Minimalism has become a bit of a buzzword. We have never really been “clutter” people. (It stresses me out and does bad things to my mental health.) But a few years ago when I started actively trying to become minimalist, my husband said, “That’s very LEAN of you to eliminate inventory.” (So I thought this topic would fit well here.) I’ve been on my minimalist journey for years now, but I only recently stumbled across an Essentialism book written by Greg McKeown. I thought it might be helpful to discuss the differences between minimalist vs. essentialist. (Then share a few takeaways from the book.)
Disclaimer: I am in no way affiliated with or endorsed by the publisher or author, and am receiving no compensation for writing this article. The opinions expressed here are my own.
Minimalist vs. Essentialist
At a glance, minimalism and essentialism look similar from the outside. Both are about simplifying and removing excess. The minimalist movement tends to focus on the external clutter. It is simplifying by removing excess physical possessions. Essentialism is more internal. It is based on the idea that very few tasks/ideas are actually important, and we shouldn’t waste our time or energy on the trivial many that aren’t. Essentialism is the idea of “less but better.” So minimalism tends to work from the outside in, while essentialism works from the inside out.
Fewer Possessions vs. Fewer Commitments
Minimalists are very intentional about the possessions they allow into their physical spaces. They make sure that each item brings value and serves a purpose. Essentialists take a similar approach to their commitments. They are very mindful of the tasks they are willing to take on, and only commit to activities that allow them to operate at their highest level of contribution.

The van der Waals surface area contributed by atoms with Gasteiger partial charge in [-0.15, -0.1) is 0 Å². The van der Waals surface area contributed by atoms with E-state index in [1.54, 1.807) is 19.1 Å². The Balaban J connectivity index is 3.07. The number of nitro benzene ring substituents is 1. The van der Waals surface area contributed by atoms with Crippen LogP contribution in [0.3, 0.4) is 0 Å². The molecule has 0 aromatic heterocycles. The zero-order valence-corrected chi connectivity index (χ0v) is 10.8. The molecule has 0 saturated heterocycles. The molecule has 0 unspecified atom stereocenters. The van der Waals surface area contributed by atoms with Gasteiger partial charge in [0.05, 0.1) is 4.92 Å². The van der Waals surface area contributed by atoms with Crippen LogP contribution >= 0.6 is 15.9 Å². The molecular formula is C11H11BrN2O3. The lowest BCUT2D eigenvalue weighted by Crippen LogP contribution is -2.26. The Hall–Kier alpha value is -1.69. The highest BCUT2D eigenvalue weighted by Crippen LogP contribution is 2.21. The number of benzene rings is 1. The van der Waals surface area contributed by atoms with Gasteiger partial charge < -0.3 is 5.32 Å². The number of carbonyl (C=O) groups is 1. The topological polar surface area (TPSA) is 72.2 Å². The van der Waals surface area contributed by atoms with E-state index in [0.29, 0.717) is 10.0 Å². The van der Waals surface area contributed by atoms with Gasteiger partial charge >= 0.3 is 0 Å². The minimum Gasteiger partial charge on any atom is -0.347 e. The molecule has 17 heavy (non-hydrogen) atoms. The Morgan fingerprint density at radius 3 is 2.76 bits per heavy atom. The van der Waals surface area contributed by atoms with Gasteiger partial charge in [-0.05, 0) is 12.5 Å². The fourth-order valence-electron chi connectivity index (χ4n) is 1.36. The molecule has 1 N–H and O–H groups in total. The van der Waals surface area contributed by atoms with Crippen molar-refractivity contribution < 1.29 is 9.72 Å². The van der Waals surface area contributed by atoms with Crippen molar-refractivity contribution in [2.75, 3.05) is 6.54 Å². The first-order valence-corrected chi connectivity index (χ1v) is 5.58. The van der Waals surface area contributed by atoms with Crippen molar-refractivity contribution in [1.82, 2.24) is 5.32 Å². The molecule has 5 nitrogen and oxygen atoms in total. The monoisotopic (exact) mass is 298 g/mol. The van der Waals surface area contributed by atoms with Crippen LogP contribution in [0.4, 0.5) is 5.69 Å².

Essentialism Book Takeaways
I really loved the chapters at the beginning of Essentialism about mindset. They focus a lot on choice and helping the reader realize that they have choices unless they let someone or something choose for them. There are tradeoffs everywhere, so it’s about what you want to take on and where you want to focus your effort and energy.
I also loved the comparison about making a millimeter of progress in a million directions vs. focusing your effort in one direction and taking great strides forward.
The chapter on routines was very helpful, as well. The idea being that once you identify what is essential, you design a routine that makes achieving it the default position, so execution is almost effortless. This is the second book I’ve read recently that referenced Charles Dewhig’s book The Power of Habit, so I’ll be reading that one soon.
One last topic I wanted to mention from the book is mindfulness and being present. McKeown poses the question: “What’s important now?” (or WIN for short.) I think it’s a very empowering idea that essentialism can give us the mental space and clarity to be in the moment and focus on what really matters.
I’ve considered myself fairly minimalist for a while, but after reading the book, I see clear benefits of the essentialist mindset. I look forward to practicing these principles and living in my highest level of contribution.